SQL Server Runtime is a licensing option provided by Microsoft for organizations that want to use the Microsoft SQL Server database software for specific applications but don’t require full SQL Server licenses. The key difference between SQL Server Runtime and regular SQL Server licenses lies in the licensing model, features, and use cases.
Here are the main differences between SQL Server Runtime and regular SQL Server licenses:
1. Licensing Model:
– SQL Server Runtime: With SQL Server Runtime, you purchase licenses based on the number of processors (or cores) that are used by the server where SQL Server is installed. This licensing model is often more cost-effective for smaller applications or scenarios where you have a fixed number of users.
– Regular SQL Server: Regular SQL Server licenses can be based on different models, including per core and per user or device. The licensing model can vary depending on the edition of SQL Server you choose (Standard, Enterprise, etc.).
2. Use Cases:
– SQL Server Runtime: SQL Server Runtime licenses are designed for specific use cases where the organization needs to run a single application using SQL Server as the database backend. It’s particularly suitable for applications that are not intended for use as general-purpose databases across the organization.
– Regular SQL Server: Regular SQL Server licenses provide more flexibility and are suitable for a wide range of use cases, from small applications to large-scale enterprise databases. They offer a broader feature set and are designed to support diverse workloads and scenarios.
– SQL Server Runtime: SQL Server Runtime licenses usually provide a subset of features compared to the full SQL Server editions. The exact features included can depend on the specific edition of SQL Server Runtime you choose.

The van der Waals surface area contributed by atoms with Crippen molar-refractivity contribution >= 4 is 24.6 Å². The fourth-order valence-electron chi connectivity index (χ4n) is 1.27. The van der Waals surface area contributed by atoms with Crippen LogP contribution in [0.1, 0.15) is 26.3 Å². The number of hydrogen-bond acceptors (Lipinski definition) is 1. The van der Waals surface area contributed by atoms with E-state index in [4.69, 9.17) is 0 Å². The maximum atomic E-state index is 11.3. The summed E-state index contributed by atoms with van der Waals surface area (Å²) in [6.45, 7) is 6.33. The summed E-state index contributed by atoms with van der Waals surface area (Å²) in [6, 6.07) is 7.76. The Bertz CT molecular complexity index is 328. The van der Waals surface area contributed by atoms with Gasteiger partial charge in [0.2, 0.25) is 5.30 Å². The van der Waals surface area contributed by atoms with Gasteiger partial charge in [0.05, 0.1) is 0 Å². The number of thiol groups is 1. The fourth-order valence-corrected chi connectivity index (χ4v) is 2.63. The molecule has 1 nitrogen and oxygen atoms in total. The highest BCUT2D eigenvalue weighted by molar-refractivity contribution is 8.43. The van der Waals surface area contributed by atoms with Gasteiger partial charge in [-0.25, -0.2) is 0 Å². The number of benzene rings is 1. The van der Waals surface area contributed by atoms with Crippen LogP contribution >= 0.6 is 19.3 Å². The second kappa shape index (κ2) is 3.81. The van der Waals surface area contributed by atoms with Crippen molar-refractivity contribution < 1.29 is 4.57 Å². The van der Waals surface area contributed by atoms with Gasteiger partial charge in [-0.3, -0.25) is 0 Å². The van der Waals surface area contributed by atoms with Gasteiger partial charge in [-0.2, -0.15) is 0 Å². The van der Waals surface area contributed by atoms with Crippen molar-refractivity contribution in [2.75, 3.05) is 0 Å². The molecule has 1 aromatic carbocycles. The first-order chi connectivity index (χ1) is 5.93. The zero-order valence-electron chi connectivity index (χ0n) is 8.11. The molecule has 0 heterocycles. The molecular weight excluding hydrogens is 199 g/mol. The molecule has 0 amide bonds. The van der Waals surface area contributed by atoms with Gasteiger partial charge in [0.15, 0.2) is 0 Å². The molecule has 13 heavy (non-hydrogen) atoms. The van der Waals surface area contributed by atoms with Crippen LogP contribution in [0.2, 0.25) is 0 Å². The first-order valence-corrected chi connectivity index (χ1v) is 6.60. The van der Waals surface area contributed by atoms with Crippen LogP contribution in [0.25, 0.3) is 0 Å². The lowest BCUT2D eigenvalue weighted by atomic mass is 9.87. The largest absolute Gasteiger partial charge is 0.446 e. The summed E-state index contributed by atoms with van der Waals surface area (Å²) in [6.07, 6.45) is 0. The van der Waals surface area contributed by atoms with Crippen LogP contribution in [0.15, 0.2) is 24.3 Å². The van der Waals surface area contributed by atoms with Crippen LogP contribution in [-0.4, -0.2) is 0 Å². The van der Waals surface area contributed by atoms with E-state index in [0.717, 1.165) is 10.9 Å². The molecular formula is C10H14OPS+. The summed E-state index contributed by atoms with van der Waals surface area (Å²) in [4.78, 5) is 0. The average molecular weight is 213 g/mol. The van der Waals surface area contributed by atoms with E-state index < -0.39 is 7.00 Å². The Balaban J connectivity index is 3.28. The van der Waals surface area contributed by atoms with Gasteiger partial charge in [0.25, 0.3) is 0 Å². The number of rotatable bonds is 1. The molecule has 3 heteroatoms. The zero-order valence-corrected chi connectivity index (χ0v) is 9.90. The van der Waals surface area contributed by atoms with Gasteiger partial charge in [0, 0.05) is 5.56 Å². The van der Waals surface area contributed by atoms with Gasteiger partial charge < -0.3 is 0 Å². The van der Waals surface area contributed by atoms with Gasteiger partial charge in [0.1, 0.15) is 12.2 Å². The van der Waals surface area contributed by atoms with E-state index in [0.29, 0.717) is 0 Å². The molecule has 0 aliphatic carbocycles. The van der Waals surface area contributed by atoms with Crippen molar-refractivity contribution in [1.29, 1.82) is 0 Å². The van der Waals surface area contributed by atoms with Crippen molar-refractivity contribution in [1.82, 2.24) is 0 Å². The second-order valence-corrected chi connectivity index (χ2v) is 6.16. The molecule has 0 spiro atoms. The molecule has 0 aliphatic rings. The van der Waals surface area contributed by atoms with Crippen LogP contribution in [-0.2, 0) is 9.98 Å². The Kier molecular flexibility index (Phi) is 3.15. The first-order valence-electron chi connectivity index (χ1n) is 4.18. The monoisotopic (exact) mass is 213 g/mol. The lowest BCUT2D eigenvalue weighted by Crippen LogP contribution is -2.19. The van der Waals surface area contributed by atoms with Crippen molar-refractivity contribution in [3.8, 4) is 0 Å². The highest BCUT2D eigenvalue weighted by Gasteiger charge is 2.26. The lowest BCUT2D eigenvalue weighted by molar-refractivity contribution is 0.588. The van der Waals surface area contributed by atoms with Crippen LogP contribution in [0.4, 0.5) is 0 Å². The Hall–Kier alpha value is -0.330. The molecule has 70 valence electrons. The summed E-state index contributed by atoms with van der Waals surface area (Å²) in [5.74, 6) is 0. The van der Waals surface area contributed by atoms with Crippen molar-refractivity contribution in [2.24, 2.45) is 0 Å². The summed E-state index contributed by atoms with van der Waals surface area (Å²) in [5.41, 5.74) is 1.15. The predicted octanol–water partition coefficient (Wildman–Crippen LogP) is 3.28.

– Regular SQL Server: Regular SQL Server licenses provide access to the full set of features available in the chosen edition, such as advanced security features, high availability options, business intelligence tools, and more.
– SQL Server Runtime: SQL Server Runtime is often more suitable for smaller applications with a limited number of users or cores. It’s not designed for scenarios that require significant scalability and high-performance capabilities.
– Regular SQL Server: Regular SQL Server licenses provide more scalability options and can handle larger and more complex workloads.
5. Cost Considerations:
– SQL Server Runtime: SQL Server Runtime licenses can be cost-effective for specific use cases, as you only pay for the processors or cores that your application uses.
– Regular SQL Server: Regular SQL Server licenses can have higher upfront costs due to the broader feature set and flexibility they offer.
SQL Server Runtime is designed for specific applications with modest requirements that don’t need the full capabilities of regular SQL Server licenses. Regular SQL Server licenses are more suitable for a wide range of applications, including enterprise-grade databases with complex workloads and scalability needs. It’s important to carefully evaluate your organization’s requirements and licensing options to choose the solution that best fits your needs.